Clean Water Act of 1972 –
The Clean Water Act, 33 U.S.C. § 1251, et seq., was passed into law in 1972 and is the primary federal law United States governing water pollution. Commonly abbreviated as the CWA, the act established the symbolic goals of eliminating releases to water of toxic amounts of toxic substances, eliminating additional water pollution by 1985, and ensuring that surface waters would meet standards necessary for human sports and recreation by 1983.
The system for granting and regulating discharge permits is called the National Pollutant Discharge Elimination System (NPDES), which regulates both point and non-point sources that discharge pollutants into waters of the United States.
After Congress passed the CWA, the EPA promulgated effluent guidelines that regulate water pollution from 56 industry categories. These regulations apply to between 35,000 and 45,000 facilities that discharge directly to the nation’s waters, as well as another 12,000 facilities that discharge into publicly owned treatment works. These regulations are responsible for preventing the discharge of almost 700 billion pounds of pollutants each year.
While the technology-based standards have been largely successful, because they apply to specific sources and are enforceable, the health and water quality-based standards have been much less so. In 2002 there were still tens of thousands of rivers, lakes, and bays that were not safe enough for fishing and swimming. The most important remaining cause of these problems (typically, diffuse runoff from farms, streets, and yards) is known as non-point source pollution, which was not addressed in the original Clean Water Act.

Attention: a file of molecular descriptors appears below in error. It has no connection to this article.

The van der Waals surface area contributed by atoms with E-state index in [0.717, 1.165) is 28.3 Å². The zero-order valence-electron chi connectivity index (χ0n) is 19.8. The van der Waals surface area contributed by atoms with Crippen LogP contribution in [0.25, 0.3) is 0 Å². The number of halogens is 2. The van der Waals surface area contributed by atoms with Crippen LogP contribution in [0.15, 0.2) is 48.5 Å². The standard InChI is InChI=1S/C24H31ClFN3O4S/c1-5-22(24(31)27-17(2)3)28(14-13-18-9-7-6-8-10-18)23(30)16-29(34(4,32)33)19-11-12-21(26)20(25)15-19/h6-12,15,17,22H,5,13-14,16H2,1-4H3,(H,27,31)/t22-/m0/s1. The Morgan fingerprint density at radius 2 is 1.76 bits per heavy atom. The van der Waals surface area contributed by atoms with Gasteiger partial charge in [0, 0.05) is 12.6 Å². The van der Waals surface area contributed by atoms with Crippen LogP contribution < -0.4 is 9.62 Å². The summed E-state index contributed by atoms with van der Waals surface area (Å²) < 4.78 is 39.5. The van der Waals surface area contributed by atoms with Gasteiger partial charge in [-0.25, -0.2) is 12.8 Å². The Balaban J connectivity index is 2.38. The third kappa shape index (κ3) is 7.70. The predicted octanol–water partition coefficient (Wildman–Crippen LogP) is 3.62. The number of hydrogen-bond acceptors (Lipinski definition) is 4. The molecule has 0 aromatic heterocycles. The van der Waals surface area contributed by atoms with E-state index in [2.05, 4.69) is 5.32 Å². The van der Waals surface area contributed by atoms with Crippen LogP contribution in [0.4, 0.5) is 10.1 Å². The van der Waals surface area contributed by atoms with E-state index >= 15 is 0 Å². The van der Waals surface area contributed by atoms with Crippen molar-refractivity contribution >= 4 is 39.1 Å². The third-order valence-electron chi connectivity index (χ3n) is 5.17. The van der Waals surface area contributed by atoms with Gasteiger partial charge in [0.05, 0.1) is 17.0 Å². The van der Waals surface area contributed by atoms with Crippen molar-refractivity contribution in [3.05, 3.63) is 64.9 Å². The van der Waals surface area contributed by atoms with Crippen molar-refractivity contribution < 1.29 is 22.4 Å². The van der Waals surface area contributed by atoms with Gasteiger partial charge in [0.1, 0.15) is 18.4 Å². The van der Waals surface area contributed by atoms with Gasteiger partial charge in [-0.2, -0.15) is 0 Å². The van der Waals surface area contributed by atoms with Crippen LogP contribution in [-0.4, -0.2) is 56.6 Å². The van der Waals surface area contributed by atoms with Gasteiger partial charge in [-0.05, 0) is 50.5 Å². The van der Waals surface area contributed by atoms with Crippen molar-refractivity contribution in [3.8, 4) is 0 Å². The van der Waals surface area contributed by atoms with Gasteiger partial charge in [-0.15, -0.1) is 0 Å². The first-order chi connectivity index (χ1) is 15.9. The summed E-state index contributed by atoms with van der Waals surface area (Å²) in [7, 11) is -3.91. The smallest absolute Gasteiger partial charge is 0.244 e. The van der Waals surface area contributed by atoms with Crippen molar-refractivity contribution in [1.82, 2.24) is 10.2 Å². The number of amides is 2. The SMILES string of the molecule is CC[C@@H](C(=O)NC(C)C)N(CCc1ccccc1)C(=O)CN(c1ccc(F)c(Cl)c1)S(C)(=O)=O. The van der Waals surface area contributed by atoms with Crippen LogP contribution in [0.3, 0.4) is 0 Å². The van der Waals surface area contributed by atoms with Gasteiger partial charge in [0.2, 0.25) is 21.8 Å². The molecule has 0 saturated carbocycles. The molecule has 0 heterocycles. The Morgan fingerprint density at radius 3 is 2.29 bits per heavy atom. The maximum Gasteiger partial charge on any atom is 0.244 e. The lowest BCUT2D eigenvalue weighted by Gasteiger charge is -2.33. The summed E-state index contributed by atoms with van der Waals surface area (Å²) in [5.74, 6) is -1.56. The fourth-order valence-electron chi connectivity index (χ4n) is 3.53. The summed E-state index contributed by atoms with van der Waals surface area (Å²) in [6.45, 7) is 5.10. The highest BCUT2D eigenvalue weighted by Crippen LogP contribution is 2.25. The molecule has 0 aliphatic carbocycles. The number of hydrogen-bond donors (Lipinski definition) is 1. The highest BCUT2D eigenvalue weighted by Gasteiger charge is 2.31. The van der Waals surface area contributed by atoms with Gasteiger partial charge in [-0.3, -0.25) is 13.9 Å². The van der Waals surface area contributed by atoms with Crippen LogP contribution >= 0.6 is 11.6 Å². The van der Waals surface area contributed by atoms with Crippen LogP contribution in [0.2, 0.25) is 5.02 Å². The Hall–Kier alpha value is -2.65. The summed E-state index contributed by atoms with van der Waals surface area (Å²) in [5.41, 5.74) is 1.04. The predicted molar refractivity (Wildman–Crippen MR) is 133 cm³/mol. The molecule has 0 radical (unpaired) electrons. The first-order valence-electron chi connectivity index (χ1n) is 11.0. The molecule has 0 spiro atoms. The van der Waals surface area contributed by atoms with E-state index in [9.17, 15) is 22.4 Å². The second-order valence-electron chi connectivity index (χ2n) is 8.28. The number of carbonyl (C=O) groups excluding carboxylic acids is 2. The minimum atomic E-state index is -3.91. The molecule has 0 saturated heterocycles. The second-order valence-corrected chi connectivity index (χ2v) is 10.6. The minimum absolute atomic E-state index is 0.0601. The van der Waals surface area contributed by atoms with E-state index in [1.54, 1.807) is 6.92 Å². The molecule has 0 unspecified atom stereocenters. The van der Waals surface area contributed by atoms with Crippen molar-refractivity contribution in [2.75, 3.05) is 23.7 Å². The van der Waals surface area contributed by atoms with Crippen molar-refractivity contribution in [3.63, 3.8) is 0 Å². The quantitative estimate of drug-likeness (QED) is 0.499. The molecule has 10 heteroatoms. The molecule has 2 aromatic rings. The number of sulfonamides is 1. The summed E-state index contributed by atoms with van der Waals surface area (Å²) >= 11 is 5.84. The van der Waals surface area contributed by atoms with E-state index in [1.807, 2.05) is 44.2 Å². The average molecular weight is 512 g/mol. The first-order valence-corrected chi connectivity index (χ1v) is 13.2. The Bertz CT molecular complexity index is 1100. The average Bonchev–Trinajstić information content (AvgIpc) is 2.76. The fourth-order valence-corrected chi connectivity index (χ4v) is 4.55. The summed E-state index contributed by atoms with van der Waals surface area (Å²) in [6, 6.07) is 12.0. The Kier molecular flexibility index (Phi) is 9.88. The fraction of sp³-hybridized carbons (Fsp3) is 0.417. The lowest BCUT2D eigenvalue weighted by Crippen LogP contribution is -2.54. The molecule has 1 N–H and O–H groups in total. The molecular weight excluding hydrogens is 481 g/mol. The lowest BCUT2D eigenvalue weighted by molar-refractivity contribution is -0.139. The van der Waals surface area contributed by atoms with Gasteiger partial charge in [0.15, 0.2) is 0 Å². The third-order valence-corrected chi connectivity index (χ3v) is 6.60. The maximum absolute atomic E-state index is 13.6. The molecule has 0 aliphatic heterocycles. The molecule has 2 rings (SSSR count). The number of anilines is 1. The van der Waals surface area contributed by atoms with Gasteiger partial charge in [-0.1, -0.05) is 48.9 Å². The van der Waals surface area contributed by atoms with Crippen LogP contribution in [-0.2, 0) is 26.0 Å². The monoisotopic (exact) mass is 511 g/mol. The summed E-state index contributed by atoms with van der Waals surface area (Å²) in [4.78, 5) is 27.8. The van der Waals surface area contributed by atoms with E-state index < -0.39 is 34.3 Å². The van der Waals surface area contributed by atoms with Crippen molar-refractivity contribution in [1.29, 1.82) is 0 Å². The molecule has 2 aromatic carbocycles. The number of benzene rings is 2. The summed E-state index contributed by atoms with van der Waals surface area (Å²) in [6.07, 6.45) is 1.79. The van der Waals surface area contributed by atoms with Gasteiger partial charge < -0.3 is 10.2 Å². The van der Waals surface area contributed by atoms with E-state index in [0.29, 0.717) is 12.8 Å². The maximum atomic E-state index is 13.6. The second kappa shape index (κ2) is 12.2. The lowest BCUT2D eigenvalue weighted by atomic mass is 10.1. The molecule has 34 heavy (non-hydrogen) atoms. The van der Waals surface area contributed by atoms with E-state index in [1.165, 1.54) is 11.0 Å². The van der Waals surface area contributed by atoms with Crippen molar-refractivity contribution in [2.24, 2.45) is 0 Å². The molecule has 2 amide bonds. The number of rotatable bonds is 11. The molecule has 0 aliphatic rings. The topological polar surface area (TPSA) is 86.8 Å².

To assist municipalities in creating wastewater treatment plants that were capable of meeting these standards, the CWA established a system to provide federal financial assistance, first in the form of construction grants, which were modified several times and later replaced by the State Water Pollution Control Revolving Fund in 1987. The Clean Water Act and its regulations also establish pretreatment requirements for industrial users contributing wastes to Publicly Owned Treatment Works.